June 2006
Volume 6, Issue 6
Vision Sciences Society Annual Meeting Abstract  |   June 2006
Cortical networks underlying scene segmentation
Author Affiliations
  • Greg Appelbaum
    Smith-Kettlewell Eye Research Institute
  • Vladimir Vildavski
    Smith-Kettlewell Eye Research Institute
  • Mark W. Pettet
    Smith-Kettlewell Eye Research Institute
  • Alex R. Wade
    Smith-Kettlewell Eye Research Institute
  • Anthony M. Norcia
    Smith-Kettlewell Eye Research Institute
Journal of Vision June 2006, Vol.6, 475. doi:https://doi.org/10.1167/6.6.475
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      Greg Appelbaum, Vladimir Vildavski, Mark W. Pettet, Alex R. Wade, Anthony M. Norcia; Cortical networks underlying scene segmentation. Journal of Vision 2006;6(6):475. https://doi.org/10.1167/6.6.475.

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      © ARVO (1962-2015); The Authors (2016-present)

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The segmentation of visual scenes into objects and their surrounds is a fundamental task that can be accomplished by the detection of spatial gradients in local cues such as luminance, texture, color, or temporal structure. To assess the cortical mechanisms underlying figure and background processing and to evaluate the role of boundary cues in segmentation, we constructed displays in which figure and background regions were separately ‘tagged’ with periodic modulations of their local texture elements. Textures were defined on orientation, phase (co-linearity), and temporal structure. Using these synthetic texture-defined objects and an electrophysiological paradigm that allows us to monitor figure-region, background-region, and border-specific activity separately in fMRI defined visual areas, we have found distinct neuronal networks for the processing of each surface and the formation of region boundaries. Figure activity was distributed over a network of ventral stream visual areas including the lateral occipital cortex. A separate network, extending from primary visual cortex through the dorsal visual pathway is observed in response to the background region. The activated sites and temporal sequence of these networks was largely invariant with respect to the cues used to define the figure. In contrast, responses related to non-linear figure-ground interaction (measured at the sum of the two tag frequencies) depended strongly on the cue type and, involved both first-tier (V1/V2/V3) and extra-striate areas. Cue-specific activity in several visual areas converges on the both dorsal and lateral occipital cortex where cue-invariant surface representations are formed.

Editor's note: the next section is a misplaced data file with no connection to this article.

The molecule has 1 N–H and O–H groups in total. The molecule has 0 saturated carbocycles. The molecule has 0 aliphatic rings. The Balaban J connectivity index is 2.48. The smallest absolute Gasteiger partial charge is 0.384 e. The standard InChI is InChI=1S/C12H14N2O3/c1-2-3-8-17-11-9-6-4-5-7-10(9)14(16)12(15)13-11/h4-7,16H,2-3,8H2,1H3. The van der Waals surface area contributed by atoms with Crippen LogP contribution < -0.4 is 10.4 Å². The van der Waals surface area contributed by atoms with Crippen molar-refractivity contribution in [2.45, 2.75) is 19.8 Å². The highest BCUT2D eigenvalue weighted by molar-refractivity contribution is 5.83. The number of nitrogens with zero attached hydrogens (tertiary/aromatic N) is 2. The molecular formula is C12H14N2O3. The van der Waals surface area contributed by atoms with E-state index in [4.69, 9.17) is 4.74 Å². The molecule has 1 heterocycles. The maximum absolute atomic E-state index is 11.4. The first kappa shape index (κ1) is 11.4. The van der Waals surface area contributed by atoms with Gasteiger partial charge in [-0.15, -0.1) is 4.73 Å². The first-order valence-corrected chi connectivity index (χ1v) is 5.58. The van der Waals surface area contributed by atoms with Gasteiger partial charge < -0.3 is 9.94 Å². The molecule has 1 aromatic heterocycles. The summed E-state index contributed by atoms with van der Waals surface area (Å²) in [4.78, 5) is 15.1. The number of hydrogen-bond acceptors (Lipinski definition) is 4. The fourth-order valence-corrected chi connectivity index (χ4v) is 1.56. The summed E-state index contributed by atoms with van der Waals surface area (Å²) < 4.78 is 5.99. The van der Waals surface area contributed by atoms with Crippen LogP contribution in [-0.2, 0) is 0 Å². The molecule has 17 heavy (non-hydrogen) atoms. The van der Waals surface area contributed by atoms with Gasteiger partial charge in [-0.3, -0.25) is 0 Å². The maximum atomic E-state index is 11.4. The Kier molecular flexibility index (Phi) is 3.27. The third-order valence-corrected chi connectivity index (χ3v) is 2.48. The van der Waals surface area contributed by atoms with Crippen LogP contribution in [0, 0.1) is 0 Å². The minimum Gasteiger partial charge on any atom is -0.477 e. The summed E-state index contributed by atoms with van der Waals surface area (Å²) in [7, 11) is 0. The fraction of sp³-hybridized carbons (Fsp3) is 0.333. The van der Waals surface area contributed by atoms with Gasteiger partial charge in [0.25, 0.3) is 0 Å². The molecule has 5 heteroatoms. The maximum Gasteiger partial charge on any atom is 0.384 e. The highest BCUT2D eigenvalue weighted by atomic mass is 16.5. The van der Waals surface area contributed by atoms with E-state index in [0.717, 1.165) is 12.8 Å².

Appelbaum, G. Vildavski, V. Pettet, M. W. Wade, A. R. Norcia, A. M. (2006). Cortical networks underlying scene segmentation [Abstract]. Journal of Vision, 6(6):475, 475a, http://journalofvision.org/6/6/475/, doi:10.1167/6.6.475. [CrossRef] [PubMed]
 EY014536, EY06579 and the Pacific Vision Foundation.  EY014536, EY06579 and the Pacific Vision Foundation.

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